In the last photo you can see the bolts on the cross braces are not actually all the way tight yet. This is because the girders need to be able to move relative to each other. As the weight from the concrete bears on them they move and shift and if they are tightly fixed to each other this could throw the bridge off balance. Instead they leave the bolts on the cross braces only partially tightened for now then once the concrete is poured they go back and tighten the bolts up to spec.

You can see a mark on the bolt end and then two more marks on the cross brace. This tells them where the bolt started rotationally and where it needs to end up to be considered tight.

As I suspected concrete trucks will be coming soon. In the next few days they will pour the concrete for the sheer walls at the north and south abutments then towards the end of this month it will be time to pour the concrete for the bridge deck.

I can’t wait to see a solid surface on this bridge! It is coming together.

I went back recently and looked at some of my past posts. It was really interesting to kind of relive the construction process.

Cheers Everyone. More updates to come.

Caltrans Central Coast (District 5)

IMG_3196

IMG_3198IMG_3199

IMG_3200

25th Annual Jade Festival Postponed

•September 12, 2017 • 1 Comment

Once again the BIg Sur Jade Festival will need to postpone its date of Oct. 6-8, 2017. Yesterday’s statement by Cal Trans Public Information Officer, Susana Cruz put the opening of the Pfeiffer Canyon Bridge as the middle of October. Since our festival is the first weekend of October we will not have that access which is required for our permit to operate.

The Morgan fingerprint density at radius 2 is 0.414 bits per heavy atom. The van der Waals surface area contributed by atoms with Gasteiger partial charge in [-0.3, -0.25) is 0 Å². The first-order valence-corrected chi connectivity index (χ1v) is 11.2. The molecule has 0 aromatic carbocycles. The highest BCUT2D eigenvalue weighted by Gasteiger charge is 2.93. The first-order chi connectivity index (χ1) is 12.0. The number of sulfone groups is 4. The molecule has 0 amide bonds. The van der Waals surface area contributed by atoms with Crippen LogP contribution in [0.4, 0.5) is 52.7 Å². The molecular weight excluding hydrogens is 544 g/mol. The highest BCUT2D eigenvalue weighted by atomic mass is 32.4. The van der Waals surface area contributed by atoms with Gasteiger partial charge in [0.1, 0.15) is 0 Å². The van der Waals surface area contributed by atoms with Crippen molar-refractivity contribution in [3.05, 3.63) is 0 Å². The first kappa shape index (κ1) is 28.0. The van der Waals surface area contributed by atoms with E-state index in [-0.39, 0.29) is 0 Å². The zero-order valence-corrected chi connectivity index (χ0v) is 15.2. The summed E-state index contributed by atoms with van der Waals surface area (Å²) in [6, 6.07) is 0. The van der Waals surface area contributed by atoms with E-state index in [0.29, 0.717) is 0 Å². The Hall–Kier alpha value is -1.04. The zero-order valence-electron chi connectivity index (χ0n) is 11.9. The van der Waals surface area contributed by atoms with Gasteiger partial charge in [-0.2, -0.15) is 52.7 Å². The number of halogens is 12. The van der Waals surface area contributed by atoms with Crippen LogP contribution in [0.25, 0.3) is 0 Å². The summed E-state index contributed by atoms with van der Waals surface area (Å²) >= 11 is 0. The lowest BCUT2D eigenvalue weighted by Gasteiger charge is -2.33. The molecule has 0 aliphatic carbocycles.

We haven’t made a new date, although we’ll be looking at May again. If we choose May, we won’t have the southern access open through Mud Creek and that creates challenges for the porta potties to be delivered as well as many of our volunteers and musicians.

If we choose the following October we expect that the south access of Mud Creek will be open and we’ll be back to a fully open highway.
,
Mother Nature has her way and anything can happen, as we are well aware of, and we must always defer to her whims but for now, those are our choices. We’ll be making that decision soon and let you know the outcome.

If you have a preference, please let me know.

Regretfully,
Lisa Gering

Fire East of Soledad

•September 11, 2017 • 4 Comments

2:30 pm – KION reports:  SOLEDAD, Calif. – Multiple fires have been sparked in South Monterey County.

According to Soledad Fire officials, a two acre fire was likely started by lightning strikes just after 2p.m. Monday.

Currently, they are fighting the blaze by air and ground.

There are reports of another fire also sparked by lightning in King City.

Strong thunderstorms made their way through Gonzales and towards Salinas just after 2 p.m. Lightning and gusty winds over 40 mph and small hail are possible as the storm rolls through.

2:15 pm – I can see it from the 101. It is behind the first ridge, maybe in the Pinnacles. I will look for further. Cal Fire is just off the 101 trying to figure out how best to get there.

 
%d bloggers like this: